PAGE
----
In Montana, Governor Greg Gianforte banned inclusionary zoning. But what does that mean?
What is inclusionary zoning in Montana – and why the ban? Was it working? And what can cities do to encourage affordable housing?
What is Inclusionary Zoning?
The Upside of Inclusionary Zoning
…And The Downside
Was Inclusionary Zoning Working in Montana?
Density bonuses for including affordable housing. Density bonuses allow developers to spread land and development costs over a larger number of units. This decreases costs while preserving margins needed to satisfy lenders and investors.
Community investment in Class B&C properties. Such investment helps preserve affordable housing. New construction costs have risen to a point where it is not possible to build market rate housing for households below the median income. Partnerships to buy older properties and maintain their affordability is a simple method.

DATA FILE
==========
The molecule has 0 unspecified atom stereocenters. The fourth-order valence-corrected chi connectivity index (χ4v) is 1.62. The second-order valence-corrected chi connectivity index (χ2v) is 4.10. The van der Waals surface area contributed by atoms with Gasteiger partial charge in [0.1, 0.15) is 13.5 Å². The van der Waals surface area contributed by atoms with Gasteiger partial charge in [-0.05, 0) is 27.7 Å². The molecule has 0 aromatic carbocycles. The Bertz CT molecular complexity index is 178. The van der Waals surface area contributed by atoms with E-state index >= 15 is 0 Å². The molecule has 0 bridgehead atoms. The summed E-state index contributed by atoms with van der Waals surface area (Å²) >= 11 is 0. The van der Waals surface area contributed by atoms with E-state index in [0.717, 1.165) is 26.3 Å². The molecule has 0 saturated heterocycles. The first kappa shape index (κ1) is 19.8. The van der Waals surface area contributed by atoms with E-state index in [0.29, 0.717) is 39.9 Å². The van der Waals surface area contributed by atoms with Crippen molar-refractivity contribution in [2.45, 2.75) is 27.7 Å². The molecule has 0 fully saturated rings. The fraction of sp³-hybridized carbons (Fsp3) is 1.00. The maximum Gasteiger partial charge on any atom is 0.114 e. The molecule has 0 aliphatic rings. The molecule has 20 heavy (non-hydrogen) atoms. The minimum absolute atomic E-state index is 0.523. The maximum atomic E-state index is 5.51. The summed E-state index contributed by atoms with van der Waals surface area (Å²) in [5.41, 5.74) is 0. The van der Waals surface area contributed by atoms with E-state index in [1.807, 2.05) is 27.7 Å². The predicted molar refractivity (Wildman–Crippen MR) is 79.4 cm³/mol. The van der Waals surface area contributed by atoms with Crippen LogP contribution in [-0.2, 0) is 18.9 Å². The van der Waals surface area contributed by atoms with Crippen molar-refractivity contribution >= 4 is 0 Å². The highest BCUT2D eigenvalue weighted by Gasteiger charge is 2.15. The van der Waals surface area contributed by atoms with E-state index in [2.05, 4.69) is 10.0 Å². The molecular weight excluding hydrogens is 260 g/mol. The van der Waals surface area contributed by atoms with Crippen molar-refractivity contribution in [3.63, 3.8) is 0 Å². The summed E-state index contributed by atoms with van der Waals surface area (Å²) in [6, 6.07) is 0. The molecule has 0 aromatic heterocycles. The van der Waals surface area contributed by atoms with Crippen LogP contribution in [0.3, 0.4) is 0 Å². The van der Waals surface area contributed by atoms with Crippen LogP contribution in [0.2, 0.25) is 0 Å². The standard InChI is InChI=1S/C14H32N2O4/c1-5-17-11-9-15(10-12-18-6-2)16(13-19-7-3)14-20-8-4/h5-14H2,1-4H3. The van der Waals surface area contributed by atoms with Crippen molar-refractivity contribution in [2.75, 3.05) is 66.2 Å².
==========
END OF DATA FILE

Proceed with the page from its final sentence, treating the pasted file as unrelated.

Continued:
Down payment help programs. Programs like these offer forgivable down payment loans to buyers at specific income levels. As an example, Missoula County allocated $90k for down payments for nine families in partnership with Habitat for Humanity.
Emergency cash payments. Many costly and disruptive eviction proceedings are for amounts under $1000. Preventing tenants from losing their homes helps to preserve affordable housing. This is especially true in the wake of 2020’s economic turmoil.
Keeping inventory available. Limitations for short-term rentals like Airbnb help keep units in the rental market.
Focusing on other factors that keep locals from purchasing housing. Many communities have begun discouraging low-wage jobs. That’s done by eliminating economic development incentives for employers paying low wages.